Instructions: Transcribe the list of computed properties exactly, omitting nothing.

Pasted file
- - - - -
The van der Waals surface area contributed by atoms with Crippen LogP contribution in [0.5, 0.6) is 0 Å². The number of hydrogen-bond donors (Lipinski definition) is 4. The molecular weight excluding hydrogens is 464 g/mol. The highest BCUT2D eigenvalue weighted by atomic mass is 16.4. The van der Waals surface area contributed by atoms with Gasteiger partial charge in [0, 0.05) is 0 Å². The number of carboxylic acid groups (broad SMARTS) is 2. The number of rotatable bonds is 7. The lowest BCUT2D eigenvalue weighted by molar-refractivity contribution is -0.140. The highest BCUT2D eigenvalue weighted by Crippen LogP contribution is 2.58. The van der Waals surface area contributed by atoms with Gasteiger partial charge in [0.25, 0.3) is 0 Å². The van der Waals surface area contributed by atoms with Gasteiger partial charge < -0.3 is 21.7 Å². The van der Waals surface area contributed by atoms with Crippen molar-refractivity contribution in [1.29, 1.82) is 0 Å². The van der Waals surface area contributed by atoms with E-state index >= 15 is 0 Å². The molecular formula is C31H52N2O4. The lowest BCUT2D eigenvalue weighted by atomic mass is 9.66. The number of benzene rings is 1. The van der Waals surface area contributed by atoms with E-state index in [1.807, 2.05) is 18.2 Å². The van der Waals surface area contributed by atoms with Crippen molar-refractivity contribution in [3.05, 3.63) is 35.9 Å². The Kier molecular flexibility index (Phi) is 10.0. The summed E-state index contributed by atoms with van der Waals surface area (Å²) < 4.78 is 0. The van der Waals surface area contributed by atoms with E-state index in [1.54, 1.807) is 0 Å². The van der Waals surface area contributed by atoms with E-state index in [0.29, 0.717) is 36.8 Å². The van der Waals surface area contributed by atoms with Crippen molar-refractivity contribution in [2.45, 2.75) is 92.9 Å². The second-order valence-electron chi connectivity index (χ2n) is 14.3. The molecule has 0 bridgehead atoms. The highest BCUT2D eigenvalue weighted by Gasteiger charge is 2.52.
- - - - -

The van der Waals surface area contributed by atoms with Crippen LogP contribution in [0.5, 0.6) is 0 Å². The number of hydrogen-bond donors (Lipinski definition) is 4. The molecular weight excluding hydrogens is 464 g/mol. The highest BCUT2D eigenvalue weighted by atomic mass is 16.4. The van der Waals surface area contributed by atoms with Gasteiger partial charge in [0, 0.05) is 0 Å². The number of carboxylic acid groups (broad SMARTS) is 2. The number of rotatable bonds is 7. The lowest BCUT2D eigenvalue weighted by molar-refractivity contribution is -0.140. The highest BCUT2D eigenvalue weighted by Crippen LogP contribution is 2.58. The van der Waals surface area contributed by atoms with Gasteiger partial charge in [0.25, 0.3) is 0 Å². The van der Waals surface area contributed by atoms with Gasteiger partial charge < -0.3 is 21.7 Å². The van der Waals surface area contributed by atoms with Crippen molar-refractivity contribution in [1.29, 1.82) is 0 Å². The van der Waals surface area contributed by atoms with E-state index >= 15 is 0 Å². The molecular formula is C31H52N2O4. The lowest BCUT2D eigenvalue weighted by atomic mass is 9.66. The number of benzene rings is 1. The van der Waals surface area contributed by atoms with E-state index in [1.807, 2.05) is 18.2 Å². The van der Waals surface area contributed by atoms with Crippen molar-refractivity contribution in [3.05, 3.63) is 35.9 Å². The Kier molecular flexibility index (Phi) is 10.0. The summed E-state index contributed by atoms with van der Waals surface area (Å²) < 4.78 is 0. The van der Waals surface area contributed by atoms with E-state index in [1.54, 1.807) is 0 Å². The van der Waals surface area contributed by atoms with E-state index in [0.29, 0.717) is 36.8 Å². The van der Waals surface area contributed by atoms with Crippen molar-refractivity contribution in [2.45, 2.75) is 92.9 Å². The second-order valence-electron chi connectivity index (χ2n) is 14.3. The molecule has 0 bridgehead atoms. The highest BCUT2D eigenvalue weighted by Gasteiger charge is 2.52.